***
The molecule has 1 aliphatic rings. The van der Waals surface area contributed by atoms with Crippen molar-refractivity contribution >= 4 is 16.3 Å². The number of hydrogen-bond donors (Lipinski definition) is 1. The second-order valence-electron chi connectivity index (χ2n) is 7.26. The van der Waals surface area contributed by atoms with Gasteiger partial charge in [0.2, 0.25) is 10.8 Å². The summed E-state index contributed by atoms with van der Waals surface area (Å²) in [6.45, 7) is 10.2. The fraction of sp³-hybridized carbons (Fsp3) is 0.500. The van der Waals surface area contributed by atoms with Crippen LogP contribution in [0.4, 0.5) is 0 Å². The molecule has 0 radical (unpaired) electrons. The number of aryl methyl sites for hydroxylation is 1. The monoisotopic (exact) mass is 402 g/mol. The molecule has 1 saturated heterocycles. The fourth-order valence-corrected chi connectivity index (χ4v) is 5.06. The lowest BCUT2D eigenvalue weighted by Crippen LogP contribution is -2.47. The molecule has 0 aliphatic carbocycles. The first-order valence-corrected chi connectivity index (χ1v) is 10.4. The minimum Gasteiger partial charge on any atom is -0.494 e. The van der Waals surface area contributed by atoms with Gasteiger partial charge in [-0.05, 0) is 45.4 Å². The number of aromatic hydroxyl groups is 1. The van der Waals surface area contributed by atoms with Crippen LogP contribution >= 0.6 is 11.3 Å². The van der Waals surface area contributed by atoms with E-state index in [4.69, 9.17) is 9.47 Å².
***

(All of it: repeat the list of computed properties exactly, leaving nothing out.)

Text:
The molecule has 1 aliphatic rings. The van der Waals surface area contributed by atoms with Crippen molar-refractivity contribution >= 4 is 16.3 Å². The number of hydrogen-bond donors (Lipinski definition) is 1. The second-order valence-electron chi connectivity index (χ2n) is 7.26. The van der Waals surface area contributed by atoms with Gasteiger partial charge in [0.2, 0.25) is 10.8 Å². The summed E-state index contributed by atoms with van der Waals surface area (Å²) in [6.45, 7) is 10.2. The fraction of sp³-hybridized carbons (Fsp3) is 0.500. The van der Waals surface area contributed by atoms with Crippen LogP contribution in [0.4, 0.5) is 0 Å². The molecule has 0 radical (unpaired) electrons. The number of aryl methyl sites for hydroxylation is 1. The monoisotopic (exact) mass is 402 g/mol. The molecule has 1 saturated heterocycles. The fourth-order valence-corrected chi connectivity index (χ4v) is 5.06. The lowest BCUT2D eigenvalue weighted by Crippen LogP contribution is -2.47. The molecule has 0 aliphatic carbocycles. The first-order valence-corrected chi connectivity index (χ1v) is 10.4. The minimum Gasteiger partial charge on any atom is -0.494 e. The van der Waals surface area contributed by atoms with Gasteiger partial charge in [-0.05, 0) is 45.4 Å². The number of aromatic hydroxyl groups is 1. The van der Waals surface area contributed by atoms with Crippen LogP contribution >= 0.6 is 11.3 Å². The van der Waals surface area contributed by atoms with E-state index in [4.69, 9.17) is 9.47 Å².